The Truth About liberty

Matthias Carroll 3/4/17

first 100

My generation so often takes Liberty to mean a right, a necessary capacity protected by the functions of government and protected under the social contract thereof. This, in my opinion, is not the case. Liberty inherently means lack of restriction. We use this in context when saying we are at liberty to do something; there is nothing to prevent us. Please note this does not imply that the idea is commendable or even lawful: I am at liberty to drive my truck sixty miles an hour in a school zone, but I will surely be made to face the consequences if I should be caught.

         Here the liberty is not at fault; rather it is our own flawed action. It is this same liberty I advocate when it comes to speech, even should it come at the expense of other’s discomfort. Firstly, what is speech? Freedom of speech and the press are often used in tandem, and for good reason; they are both manifestations of the expression of our mind's thought processes. I find freedom of expression to be more encompassing, so it is in regards to this aspect that I will discuss.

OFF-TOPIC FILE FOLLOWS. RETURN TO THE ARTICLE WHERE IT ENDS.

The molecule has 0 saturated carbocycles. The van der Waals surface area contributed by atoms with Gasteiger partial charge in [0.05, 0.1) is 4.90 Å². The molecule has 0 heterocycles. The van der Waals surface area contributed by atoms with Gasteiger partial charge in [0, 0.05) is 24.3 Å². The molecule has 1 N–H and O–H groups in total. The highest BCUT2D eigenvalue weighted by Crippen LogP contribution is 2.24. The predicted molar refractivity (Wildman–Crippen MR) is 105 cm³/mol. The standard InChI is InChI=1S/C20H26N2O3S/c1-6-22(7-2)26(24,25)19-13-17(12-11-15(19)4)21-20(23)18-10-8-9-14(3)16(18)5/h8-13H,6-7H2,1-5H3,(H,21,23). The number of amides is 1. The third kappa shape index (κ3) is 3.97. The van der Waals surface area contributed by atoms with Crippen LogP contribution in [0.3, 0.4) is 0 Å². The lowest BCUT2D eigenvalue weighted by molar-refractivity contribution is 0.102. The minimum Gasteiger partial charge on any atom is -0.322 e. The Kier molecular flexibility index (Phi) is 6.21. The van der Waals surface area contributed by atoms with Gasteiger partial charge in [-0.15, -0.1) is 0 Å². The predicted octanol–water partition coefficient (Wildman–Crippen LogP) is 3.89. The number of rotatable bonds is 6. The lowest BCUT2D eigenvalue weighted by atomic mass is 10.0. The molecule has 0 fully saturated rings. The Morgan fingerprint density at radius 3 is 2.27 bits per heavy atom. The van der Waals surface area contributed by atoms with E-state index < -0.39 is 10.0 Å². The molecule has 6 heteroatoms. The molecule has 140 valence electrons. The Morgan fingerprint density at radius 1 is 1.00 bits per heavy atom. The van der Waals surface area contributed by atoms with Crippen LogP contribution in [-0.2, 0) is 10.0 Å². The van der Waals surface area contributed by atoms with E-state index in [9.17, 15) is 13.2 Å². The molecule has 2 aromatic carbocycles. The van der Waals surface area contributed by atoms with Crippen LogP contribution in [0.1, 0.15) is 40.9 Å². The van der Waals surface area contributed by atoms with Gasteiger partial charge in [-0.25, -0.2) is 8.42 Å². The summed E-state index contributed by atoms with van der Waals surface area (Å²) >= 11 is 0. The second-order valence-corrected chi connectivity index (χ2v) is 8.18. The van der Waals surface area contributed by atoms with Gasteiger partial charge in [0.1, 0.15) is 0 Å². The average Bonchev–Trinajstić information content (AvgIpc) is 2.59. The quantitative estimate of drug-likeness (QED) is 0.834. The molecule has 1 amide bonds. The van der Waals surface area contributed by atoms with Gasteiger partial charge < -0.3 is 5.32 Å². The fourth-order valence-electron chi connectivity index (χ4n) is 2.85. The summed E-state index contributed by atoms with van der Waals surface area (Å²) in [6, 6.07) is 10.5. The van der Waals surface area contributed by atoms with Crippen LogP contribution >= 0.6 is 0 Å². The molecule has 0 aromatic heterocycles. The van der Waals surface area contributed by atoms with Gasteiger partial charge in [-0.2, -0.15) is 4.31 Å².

The main contention of the modern age is that some opinions expressed produce mental anguish to others whose eyes and eardrums these thought might beat upon. I believe this to be true; in fact, I know it to be true. I hear it when people carelessly use the N word for a cheap laugh, and I see it when people depict Christ defiled on their clothing. I contend both these expressions are disrespectful and hateful, but I want nothing more than for people to be able to express themselves. Revel I do not, I pray for understanding and piety, but these cannot be found in a barren place.






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